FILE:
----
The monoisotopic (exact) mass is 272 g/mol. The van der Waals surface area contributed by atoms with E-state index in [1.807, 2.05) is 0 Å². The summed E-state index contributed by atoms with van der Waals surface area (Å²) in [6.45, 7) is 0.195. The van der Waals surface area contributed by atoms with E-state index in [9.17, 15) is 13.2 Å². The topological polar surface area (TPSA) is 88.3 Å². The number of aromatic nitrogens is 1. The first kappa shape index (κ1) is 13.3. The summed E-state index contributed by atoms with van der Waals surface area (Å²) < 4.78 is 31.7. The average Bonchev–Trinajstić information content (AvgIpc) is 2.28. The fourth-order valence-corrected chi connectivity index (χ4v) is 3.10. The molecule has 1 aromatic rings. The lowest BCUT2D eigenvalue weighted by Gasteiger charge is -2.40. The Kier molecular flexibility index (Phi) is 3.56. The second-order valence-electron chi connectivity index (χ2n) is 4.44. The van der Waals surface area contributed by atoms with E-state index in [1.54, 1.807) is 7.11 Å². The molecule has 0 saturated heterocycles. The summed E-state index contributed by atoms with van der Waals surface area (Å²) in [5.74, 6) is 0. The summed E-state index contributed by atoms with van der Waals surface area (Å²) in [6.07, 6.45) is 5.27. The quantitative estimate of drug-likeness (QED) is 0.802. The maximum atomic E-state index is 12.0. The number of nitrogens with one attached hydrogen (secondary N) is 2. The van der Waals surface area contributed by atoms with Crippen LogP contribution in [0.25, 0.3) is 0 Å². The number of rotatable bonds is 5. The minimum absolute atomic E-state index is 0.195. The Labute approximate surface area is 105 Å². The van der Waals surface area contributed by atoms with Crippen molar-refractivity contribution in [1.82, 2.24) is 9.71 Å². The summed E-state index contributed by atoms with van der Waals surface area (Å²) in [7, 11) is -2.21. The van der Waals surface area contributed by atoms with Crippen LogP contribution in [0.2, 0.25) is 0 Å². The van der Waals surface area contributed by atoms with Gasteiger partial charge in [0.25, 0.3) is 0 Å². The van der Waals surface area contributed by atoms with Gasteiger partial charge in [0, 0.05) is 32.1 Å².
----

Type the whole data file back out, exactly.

The monoisotopic (exact) mass is 272 g/mol. The van der Waals surface area contributed by atoms with E-state index in [1.807, 2.05) is 0 Å². The summed E-state index contributed by atoms with van der Waals surface area (Å²) in [6.45, 7) is 0.195. The van der Waals surface area contributed by atoms with E-state index in [9.17, 15) is 13.2 Å². The topological polar surface area (TPSA) is 88.3 Å². The number of aromatic nitrogens is 1. The first kappa shape index (κ1) is 13.3. The summed E-state index contributed by atoms with van der Waals surface area (Å²) < 4.78 is 31.7. The average Bonchev–Trinajstić information content (AvgIpc) is 2.28. The fourth-order valence-corrected chi connectivity index (χ4v) is 3.10. The molecule has 1 aromatic rings. The lowest BCUT2D eigenvalue weighted by Gasteiger charge is -2.40. The Kier molecular flexibility index (Phi) is 3.56. The second-order valence-electron chi connectivity index (χ2n) is 4.44. The van der Waals surface area contributed by atoms with E-state index in [1.54, 1.807) is 7.11 Å². The molecule has 0 saturated heterocycles. The summed E-state index contributed by atoms with van der Waals surface area (Å²) in [5.74, 6) is 0. The summed E-state index contributed by atoms with van der Waals surface area (Å²) in [6.07, 6.45) is 5.27. The quantitative estimate of drug-likeness (QED) is 0.802. The maximum atomic E-state index is 12.0. The number of nitrogens with one attached hydrogen (secondary N) is 2. The van der Waals surface area contributed by atoms with Crippen LogP contribution in [0.25, 0.3) is 0 Å². The number of rotatable bonds is 5. The minimum absolute atomic E-state index is 0.195. The Labute approximate surface area is 105 Å². The van der Waals surface area contributed by atoms with Crippen molar-refractivity contribution in [1.82, 2.24) is 9.71 Å². The summed E-state index contributed by atoms with van der Waals surface area (Å²) in [7, 11) is -2.21. The van der Waals surface area contributed by atoms with Crippen LogP contribution in [0.2, 0.25) is 0 Å². The van der Waals surface area contributed by atoms with Gasteiger partial charge in [0.25, 0.3) is 0 Å². The van der Waals surface area contributed by atoms with Gasteiger partial charge in [0, 0.05) is 32.1 Å².